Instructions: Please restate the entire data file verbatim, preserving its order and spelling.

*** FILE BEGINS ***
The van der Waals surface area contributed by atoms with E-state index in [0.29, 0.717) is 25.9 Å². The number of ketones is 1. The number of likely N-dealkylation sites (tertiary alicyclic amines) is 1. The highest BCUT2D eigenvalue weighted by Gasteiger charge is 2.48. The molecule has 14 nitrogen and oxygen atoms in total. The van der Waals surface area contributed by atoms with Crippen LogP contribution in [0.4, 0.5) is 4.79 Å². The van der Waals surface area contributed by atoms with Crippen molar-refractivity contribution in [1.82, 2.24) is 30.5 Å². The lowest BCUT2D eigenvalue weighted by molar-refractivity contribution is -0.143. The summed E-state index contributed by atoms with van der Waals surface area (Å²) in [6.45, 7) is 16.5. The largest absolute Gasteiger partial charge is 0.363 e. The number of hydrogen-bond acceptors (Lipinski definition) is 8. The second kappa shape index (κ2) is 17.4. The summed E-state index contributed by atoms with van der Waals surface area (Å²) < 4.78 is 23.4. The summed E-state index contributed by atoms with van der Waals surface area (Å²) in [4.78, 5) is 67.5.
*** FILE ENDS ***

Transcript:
The van der Waals surface area contributed by atoms with E-state index in [0.29, 0.717) is 25.9 Å². The number of ketones is 1. The number of likely N-dealkylation sites (tertiary alicyclic amines) is 1. The highest BCUT2D eigenvalue weighted by Gasteiger charge is 2.48. The molecule has 14 nitrogen and oxygen atoms in total. The van der Waals surface area contributed by atoms with Crippen LogP contribution in [0.4, 0.5) is 4.79 Å². The van der Waals surface area contributed by atoms with Crippen molar-refractivity contribution in [1.82, 2.24) is 30.5 Å². The lowest BCUT2D eigenvalue weighted by molar-refractivity contribution is -0.143. The summed E-state index contributed by atoms with van der Waals surface area (Å²) in [6.45, 7) is 16.5. The largest absolute Gasteiger partial charge is 0.363 e. The number of hydrogen-bond acceptors (Lipinski definition) is 8. The second kappa shape index (κ2) is 17.4. The summed E-state index contributed by atoms with van der Waals surface area (Å²) < 4.78 is 23.4. The summed E-state index contributed by atoms with van der Waals surface area (Å²) in [4.78, 5) is 67.5.